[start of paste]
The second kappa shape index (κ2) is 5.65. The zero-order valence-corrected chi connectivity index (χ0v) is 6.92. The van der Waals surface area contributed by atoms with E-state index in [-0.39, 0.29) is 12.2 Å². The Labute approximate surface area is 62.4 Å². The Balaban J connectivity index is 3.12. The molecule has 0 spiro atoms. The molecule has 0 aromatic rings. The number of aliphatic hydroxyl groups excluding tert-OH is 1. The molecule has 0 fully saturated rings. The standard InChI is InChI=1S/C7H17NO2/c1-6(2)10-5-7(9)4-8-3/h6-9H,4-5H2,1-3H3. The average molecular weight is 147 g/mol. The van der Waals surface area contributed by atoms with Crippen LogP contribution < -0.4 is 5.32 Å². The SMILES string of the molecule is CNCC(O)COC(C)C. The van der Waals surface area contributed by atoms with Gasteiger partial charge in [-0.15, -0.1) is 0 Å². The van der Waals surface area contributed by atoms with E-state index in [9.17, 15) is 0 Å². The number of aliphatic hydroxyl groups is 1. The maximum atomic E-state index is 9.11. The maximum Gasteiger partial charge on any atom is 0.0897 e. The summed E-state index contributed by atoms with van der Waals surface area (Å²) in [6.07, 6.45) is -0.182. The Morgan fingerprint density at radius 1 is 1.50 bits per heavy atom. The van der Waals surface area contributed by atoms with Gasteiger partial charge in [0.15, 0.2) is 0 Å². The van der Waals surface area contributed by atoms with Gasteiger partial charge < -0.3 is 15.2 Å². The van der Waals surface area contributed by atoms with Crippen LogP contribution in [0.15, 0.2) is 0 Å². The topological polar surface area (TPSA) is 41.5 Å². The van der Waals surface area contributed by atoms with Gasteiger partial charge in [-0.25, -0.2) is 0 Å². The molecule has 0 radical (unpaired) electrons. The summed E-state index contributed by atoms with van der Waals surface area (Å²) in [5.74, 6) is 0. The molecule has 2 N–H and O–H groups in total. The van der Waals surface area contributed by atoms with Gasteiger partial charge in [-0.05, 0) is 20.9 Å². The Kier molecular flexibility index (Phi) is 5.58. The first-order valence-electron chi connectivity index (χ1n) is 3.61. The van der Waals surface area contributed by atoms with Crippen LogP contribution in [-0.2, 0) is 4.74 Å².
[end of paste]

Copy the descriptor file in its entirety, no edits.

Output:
The second kappa shape index (κ2) is 5.65. The zero-order valence-corrected chi connectivity index (χ0v) is 6.92. The van der Waals surface area contributed by atoms with E-state index in [-0.39, 0.29) is 12.2 Å². The Labute approximate surface area is 62.4 Å². The Balaban J connectivity index is 3.12. The molecule has 0 spiro atoms. The molecule has 0 aromatic rings. The number of aliphatic hydroxyl groups excluding tert-OH is 1. The molecule has 0 fully saturated rings. The standard InChI is InChI=1S/C7H17NO2/c1-6(2)10-5-7(9)4-8-3/h6-9H,4-5H2,1-3H3. The average molecular weight is 147 g/mol. The van der Waals surface area contributed by atoms with Crippen LogP contribution < -0.4 is 5.32 Å². The SMILES string of the molecule is CNCC(O)COC(C)C. The van der Waals surface area contributed by atoms with Gasteiger partial charge in [-0.15, -0.1) is 0 Å². The van der Waals surface area contributed by atoms with E-state index in [9.17, 15) is 0 Å². The number of aliphatic hydroxyl groups is 1. The maximum atomic E-state index is 9.11. The maximum Gasteiger partial charge on any atom is 0.0897 e. The summed E-state index contributed by atoms with van der Waals surface area (Å²) in [6.07, 6.45) is -0.182. The Morgan fingerprint density at radius 1 is 1.50 bits per heavy atom. The van der Waals surface area contributed by atoms with Gasteiger partial charge in [0.15, 0.2) is 0 Å². The van der Waals surface area contributed by atoms with Gasteiger partial charge < -0.3 is 15.2 Å². The van der Waals surface area contributed by atoms with Crippen LogP contribution in [0.15, 0.2) is 0 Å². The topological polar surface area (TPSA) is 41.5 Å². The van der Waals surface area contributed by atoms with Gasteiger partial charge in [-0.25, -0.2) is 0 Å². The molecule has 0 radical (unpaired) electrons. The summed E-state index contributed by atoms with van der Waals surface area (Å²) in [5.74, 6) is 0. The molecule has 2 N–H and O–H groups in total. The van der Waals surface area contributed by atoms with Gasteiger partial charge in [-0.05, 0) is 20.9 Å². The Kier molecular flexibility index (Phi) is 5.58. The first-order valence-electron chi connectivity index (χ1n) is 3.61. The van der Waals surface area contributed by atoms with Crippen LogP contribution in [-0.2, 0) is 4.74 Å².